There comes a time when a horse needs to be tied up, whether to momentarily restrain the horse while saddling up or leaving the horse hitched while pursuing some other activity. It’s good to know a few safety knots commonly used for tying up a horse. Most of the knots are based on the slipknot, which is probably the easiest knot to tie. The above videos teach the slipknot, slipknot with half-hitch, quick release knot, and the bank robber’s knot. All good knots to know when working around horses.
Old dried out ropes and leather are not recommended for tying up a horse. The stiff leather or rope doesn’t provide sufficient flexibility and prevents the knot from quickly releasing when pulled. Instead find a flexible lead rope which offers less resistance yet ties securely.
Even the “kid safe” horse at times may become frightened, spook or do the unexpected; therefore, the safety knot provides a fast release in such a situation. If the horse rears back suddenly, a quick release knot can prevent serious injury to the horse’s head and neck. It’s always good to remember that the horse is a prey animal and in some situations will feel the need for immediate escape, even though to us the situation may seem silly, to the horse it’s pure instinct.
Fortunately, I’ve never experienced a serious problem while hitching up a horse. I did experience a minor problem when trying to tie CJ to the outside hitching ring in order to saddle and clean his feet. He felt uncomfortable, restless and nervous. I finally decided saddling, grooming and cleaning his feet were easier in his stall than outside where he was scared. Even though I don’t tie him in the stall, I do slip the lead rope through the metal bars of the hay rack when I saddle or pick out his feet. CJ doesn’t care for the girth and on occasion has tried to nip me. If he decides to reach towards me for a little nip all I have to do is gently pull the rope and continue securing the girth. The same thing works pretty well for cleaning his hooves. Instead of CJ dancing around his stall and pulling away from me, one easy pull on the rope tells him to stay put. The rope through the hay rack allows me to decide how much head room he is going to have without having to totally restrain the horse.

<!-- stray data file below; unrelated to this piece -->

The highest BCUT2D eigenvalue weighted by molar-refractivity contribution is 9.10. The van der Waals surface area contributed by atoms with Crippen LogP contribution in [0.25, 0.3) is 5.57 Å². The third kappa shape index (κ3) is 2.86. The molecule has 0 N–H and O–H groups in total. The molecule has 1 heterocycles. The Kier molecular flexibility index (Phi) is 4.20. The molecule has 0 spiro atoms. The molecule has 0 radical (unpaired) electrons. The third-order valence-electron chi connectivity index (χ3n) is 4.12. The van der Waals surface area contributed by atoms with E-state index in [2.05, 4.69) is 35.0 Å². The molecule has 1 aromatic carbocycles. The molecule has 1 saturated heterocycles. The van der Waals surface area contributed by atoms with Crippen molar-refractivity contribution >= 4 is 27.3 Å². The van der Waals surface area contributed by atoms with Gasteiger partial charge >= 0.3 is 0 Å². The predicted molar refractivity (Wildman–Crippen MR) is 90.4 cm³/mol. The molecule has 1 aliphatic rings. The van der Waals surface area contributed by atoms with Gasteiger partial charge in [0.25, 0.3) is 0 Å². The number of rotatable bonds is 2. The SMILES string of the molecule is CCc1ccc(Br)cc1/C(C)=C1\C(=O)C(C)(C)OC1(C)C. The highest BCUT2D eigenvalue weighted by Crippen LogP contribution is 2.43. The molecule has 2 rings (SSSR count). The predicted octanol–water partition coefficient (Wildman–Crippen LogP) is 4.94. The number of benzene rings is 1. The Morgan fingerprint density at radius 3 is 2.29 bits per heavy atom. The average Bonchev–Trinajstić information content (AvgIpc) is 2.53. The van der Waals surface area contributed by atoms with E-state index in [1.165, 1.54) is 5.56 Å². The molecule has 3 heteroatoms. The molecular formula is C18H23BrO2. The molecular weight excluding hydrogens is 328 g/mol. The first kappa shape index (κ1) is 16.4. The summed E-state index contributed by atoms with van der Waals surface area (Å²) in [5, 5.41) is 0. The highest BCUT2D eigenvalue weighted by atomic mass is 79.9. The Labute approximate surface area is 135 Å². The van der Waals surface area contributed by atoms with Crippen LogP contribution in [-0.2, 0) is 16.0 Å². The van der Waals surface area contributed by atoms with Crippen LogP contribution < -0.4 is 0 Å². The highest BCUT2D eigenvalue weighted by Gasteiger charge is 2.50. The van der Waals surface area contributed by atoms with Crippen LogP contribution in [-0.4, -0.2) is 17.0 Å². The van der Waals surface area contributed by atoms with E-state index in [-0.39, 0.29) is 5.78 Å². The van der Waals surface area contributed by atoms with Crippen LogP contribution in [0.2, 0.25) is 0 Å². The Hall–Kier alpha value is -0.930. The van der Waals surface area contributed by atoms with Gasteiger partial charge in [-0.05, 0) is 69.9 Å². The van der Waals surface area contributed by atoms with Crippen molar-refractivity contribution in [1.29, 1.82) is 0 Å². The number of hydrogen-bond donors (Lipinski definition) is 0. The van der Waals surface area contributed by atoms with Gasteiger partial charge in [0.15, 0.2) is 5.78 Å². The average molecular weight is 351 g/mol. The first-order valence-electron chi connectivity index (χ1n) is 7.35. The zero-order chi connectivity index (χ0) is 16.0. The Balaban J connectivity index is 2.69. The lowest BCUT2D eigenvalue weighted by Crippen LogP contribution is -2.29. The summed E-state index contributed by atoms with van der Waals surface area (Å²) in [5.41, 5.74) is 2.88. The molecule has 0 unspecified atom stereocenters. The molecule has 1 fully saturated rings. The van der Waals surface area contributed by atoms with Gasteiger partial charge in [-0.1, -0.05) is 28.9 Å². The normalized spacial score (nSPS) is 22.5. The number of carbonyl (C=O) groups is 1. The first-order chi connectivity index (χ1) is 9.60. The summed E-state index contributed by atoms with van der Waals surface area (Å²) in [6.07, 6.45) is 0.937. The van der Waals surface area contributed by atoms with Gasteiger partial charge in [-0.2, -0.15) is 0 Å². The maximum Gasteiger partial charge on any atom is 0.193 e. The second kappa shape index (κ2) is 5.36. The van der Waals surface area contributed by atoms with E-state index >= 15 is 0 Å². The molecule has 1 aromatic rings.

The horse’s bridle is not meant for tying up the animal. There are basically two reasons for this. First, if the tied animal pulls back the bit may cause pain or injury to the horse’s mouth. Second the bridle and reins are made of thin leather which easily breaks under pressure. If a horse needs to be tied up while bridled put a halter on over the bridle and tie the horse using the halter and a lead rope.
Some trail riders ride with a halter and a bridle. When the rider dismounts to take a break on a long ride, he/she can easily tie up their horse. I have ridden with both a halter and bridle; usually the halter is placed under the bridle. When I rode this way it was mainly for extra leverage with a green broke horse. I have never been on a trail ride where I found it necessary to tie up my horse, however, for those who plan to picnic, go fishing or camp, putting on the halter seems like an excellent idea.
There are lots of interesting knots to learn and I’m sure there must be others used to tie up a horse; these are the basic knots. As with everything concerning horses, what seems simple in reality isn’t so the more you know the better. Happy trails to everyone, have fun and be safe.